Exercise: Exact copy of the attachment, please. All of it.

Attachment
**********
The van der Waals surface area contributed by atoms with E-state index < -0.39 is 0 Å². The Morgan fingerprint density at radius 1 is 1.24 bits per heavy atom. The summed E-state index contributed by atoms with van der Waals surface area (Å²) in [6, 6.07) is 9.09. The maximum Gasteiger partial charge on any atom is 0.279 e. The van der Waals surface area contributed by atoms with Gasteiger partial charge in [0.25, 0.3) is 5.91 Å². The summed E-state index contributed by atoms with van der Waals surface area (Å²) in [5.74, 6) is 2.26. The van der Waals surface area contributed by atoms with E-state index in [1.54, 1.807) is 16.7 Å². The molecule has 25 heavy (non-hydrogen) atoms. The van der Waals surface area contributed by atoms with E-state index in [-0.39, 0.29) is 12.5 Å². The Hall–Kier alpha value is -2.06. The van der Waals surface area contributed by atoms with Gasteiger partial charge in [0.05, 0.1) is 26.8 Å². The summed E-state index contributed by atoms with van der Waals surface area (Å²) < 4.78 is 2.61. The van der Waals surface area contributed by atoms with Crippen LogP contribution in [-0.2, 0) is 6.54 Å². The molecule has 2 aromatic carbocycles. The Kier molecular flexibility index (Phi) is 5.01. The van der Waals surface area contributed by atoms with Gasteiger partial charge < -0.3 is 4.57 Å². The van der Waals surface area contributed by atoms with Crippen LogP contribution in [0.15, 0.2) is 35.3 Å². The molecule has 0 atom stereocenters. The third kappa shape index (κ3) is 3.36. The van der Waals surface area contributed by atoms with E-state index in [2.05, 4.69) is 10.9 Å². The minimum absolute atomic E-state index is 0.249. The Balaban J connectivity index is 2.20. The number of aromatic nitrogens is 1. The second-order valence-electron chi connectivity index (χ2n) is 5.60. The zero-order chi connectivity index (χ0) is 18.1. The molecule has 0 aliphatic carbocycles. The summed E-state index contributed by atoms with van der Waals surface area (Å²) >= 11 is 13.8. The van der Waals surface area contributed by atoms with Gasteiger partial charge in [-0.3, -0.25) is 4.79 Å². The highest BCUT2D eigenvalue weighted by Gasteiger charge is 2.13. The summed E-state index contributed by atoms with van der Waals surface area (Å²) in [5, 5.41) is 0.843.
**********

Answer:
The van der Waals surface area contributed by atoms with E-state index < -0.39 is 0 Å². The Morgan fingerprint density at radius 1 is 1.24 bits per heavy atom. The summed E-state index contributed by atoms with van der Waals surface area (Å²) in [6, 6.07) is 9.09. The maximum Gasteiger partial charge on any atom is 0.279 e. The van der Waals surface area contributed by atoms with Gasteiger partial charge in [0.25, 0.3) is 5.91 Å². The summed E-state index contributed by atoms with van der Waals surface area (Å²) in [5.74, 6) is 2.26. The van der Waals surface area contributed by atoms with E-state index in [1.54, 1.807) is 16.7 Å². The molecule has 25 heavy (non-hydrogen) atoms. The van der Waals surface area contributed by atoms with E-state index in [-0.39, 0.29) is 12.5 Å². The Hall–Kier alpha value is -2.06. The van der Waals surface area contributed by atoms with Gasteiger partial charge in [0.05, 0.1) is 26.8 Å². The summed E-state index contributed by atoms with van der Waals surface area (Å²) < 4.78 is 2.61. The van der Waals surface area contributed by atoms with Crippen LogP contribution in [-0.2, 0) is 6.54 Å². The molecule has 2 aromatic carbocycles. The Kier molecular flexibility index (Phi) is 5.01. The van der Waals surface area contributed by atoms with Gasteiger partial charge < -0.3 is 4.57 Å². The van der Waals surface area contributed by atoms with Crippen LogP contribution in [0.15, 0.2) is 35.3 Å². The molecule has 0 atom stereocenters. The third kappa shape index (κ3) is 3.36. The van der Waals surface area contributed by atoms with E-state index in [2.05, 4.69) is 10.9 Å². The minimum absolute atomic E-state index is 0.249. The Balaban J connectivity index is 2.20. The number of aromatic nitrogens is 1. The second-order valence-electron chi connectivity index (χ2n) is 5.60. The zero-order chi connectivity index (χ0) is 18.1. The molecule has 0 aliphatic carbocycles. The summed E-state index contributed by atoms with van der Waals surface area (Å²) >= 11 is 13.8. The van der Waals surface area contributed by atoms with Gasteiger partial charge in [-0.3, -0.25) is 4.79 Å². The highest BCUT2D eigenvalue weighted by Gasteiger charge is 2.13. The summed E-state index contributed by atoms with van der Waals surface area (Å²) in [5, 5.41) is 0.843.